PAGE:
61 RADIATION PROTECTION AND DOSIMETRY; 46 INSTRUMENTATION RELATED TO NUCLEAR SCIENCE AND TECHNOLOGY; BEAMS; COMPUTER CODES; CURRENTS; DEPTH DOSE DISTRIBUTIONS; IN VITRO; IN VIVO; MODULATION; MONTE CARLO METHOD; PHANTOMS; SIMULATION; X RADIATION; X-RAY SPECTRA

Citation Formats

Reynoso, F, and Cho, S. SU-E-T-557: Monte Carlo Modeling of Philips RT-250 Orthovoltage Unit for Beam Spectrum Modulation. United States: N. p., 2015. Web. doi:10.1118/1.4924919.
Reynoso, F, & Cho, S. SU-E-T-557: Monte Carlo Modeling of Philips RT-250 Orthovoltage Unit for Beam Spectrum Modulation. United States. doi:10.1118/1.4924919.
Reynoso, F, and Cho, S. Mon . "SU-E-T-557: Monte Carlo Modeling of Philips RT-250 Orthovoltage Unit for Beam Spectrum Modulation". United States. doi:10.1118/1.4924919.
@article{osti_22496272,
title = {SU-E-T-557: Monte Carlo Modeling of Philips RT-250 Orthovoltage Unit for Beam Spectrum Modulation},
author = {Reynoso, F and Cho, S},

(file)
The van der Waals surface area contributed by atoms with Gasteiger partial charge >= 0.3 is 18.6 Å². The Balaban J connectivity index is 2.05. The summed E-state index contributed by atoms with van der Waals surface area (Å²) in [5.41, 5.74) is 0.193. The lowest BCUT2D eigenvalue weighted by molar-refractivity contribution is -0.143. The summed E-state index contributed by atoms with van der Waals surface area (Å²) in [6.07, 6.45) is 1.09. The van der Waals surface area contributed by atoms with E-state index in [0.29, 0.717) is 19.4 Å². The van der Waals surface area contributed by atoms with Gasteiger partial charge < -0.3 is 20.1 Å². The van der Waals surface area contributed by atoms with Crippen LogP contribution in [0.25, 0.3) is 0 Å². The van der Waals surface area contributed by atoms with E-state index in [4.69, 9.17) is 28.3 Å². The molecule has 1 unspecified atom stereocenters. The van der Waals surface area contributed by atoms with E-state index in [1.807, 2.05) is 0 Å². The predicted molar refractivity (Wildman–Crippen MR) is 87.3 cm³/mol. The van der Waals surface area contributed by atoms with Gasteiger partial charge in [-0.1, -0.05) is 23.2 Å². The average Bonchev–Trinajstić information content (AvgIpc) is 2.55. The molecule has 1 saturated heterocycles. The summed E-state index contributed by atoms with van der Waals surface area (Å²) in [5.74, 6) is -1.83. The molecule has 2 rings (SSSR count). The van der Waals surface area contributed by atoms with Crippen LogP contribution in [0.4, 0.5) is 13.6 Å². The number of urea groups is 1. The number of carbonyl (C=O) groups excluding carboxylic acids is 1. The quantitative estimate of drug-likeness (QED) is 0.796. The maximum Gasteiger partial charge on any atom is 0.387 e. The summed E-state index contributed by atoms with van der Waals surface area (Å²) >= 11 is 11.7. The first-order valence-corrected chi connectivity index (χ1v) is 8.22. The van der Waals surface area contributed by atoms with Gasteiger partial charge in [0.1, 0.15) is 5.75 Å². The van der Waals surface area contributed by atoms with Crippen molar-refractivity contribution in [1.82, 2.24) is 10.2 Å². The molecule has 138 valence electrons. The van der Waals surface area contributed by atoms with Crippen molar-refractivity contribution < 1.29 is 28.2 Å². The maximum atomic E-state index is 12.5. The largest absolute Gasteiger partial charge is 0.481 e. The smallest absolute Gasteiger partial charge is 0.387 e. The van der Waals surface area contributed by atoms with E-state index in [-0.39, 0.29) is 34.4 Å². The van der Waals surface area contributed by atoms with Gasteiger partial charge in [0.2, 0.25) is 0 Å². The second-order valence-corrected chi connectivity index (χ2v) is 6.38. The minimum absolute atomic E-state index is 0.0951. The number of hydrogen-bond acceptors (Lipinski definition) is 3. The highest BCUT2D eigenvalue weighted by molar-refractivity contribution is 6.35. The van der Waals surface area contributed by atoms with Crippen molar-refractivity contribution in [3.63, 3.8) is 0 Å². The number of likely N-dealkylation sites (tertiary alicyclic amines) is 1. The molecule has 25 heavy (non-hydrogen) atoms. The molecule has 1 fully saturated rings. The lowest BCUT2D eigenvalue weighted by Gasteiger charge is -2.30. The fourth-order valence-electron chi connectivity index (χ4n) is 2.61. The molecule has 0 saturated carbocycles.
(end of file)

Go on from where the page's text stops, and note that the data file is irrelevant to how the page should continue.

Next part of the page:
abstractNote = {Purpose: To develop and validate a Monte Carlo (MC) model of a Phillips RT-250 orthovoltage unit to test various beam spectrum modulation strategies for in vitro/vivo studies. A model of this type would enable the production of unconventional beams from a typical orthovoltage unit for novel therapeutic applications such as gold nanoparticle-aided radiotherapy. Methods: The MCNP5 code system was used to create a MC model of the head of RT-250 and a 30 × 30 × 30 cm{sup 3} water phantom. For the x-ray machine head, the current model includes the vacuum region, beryllium window, collimators, inherent filters and exterior steel housing. For increased computational efficiency, the primary x-ray spectrum from the target was calculated from a well-validated analytical software package. Calculated percentage-depth-dose (PDD) values and photon spectra were validated against experimental data from film and Compton-scatter spectrum measurements. Results: The model was validated for three common settings of the machine namely, 250 kVp (0.25 mm Cu), 125 kVp (2 mm Al), and 75 kVp (2 mm Al). The MC results for the PDD curves were compared with film measurements and showed good agreement for all depths with a maximum difference of 4 % around dmax and under 2.5 % for all other depths. The primary photon spectra were also measured and compared with the MC results showing reasonable agreement between the two, validating the input spectra and the final spectra as predicted by the current MC model. Conclusion: The current MC model accurately predicted the dosimetric and spectral characteristics of each beam from the RT-250 orthovoltage unit, demonstrating its applicability and reliability for beam spectrum modulation tasks. It accomplished this without the need to model the bremsstrahlung xray production from the target, while significantly improved on computational efficiency by at least two orders of magnitude. Supported by DOD/PCRP grant W81XWH-12-1-0198.},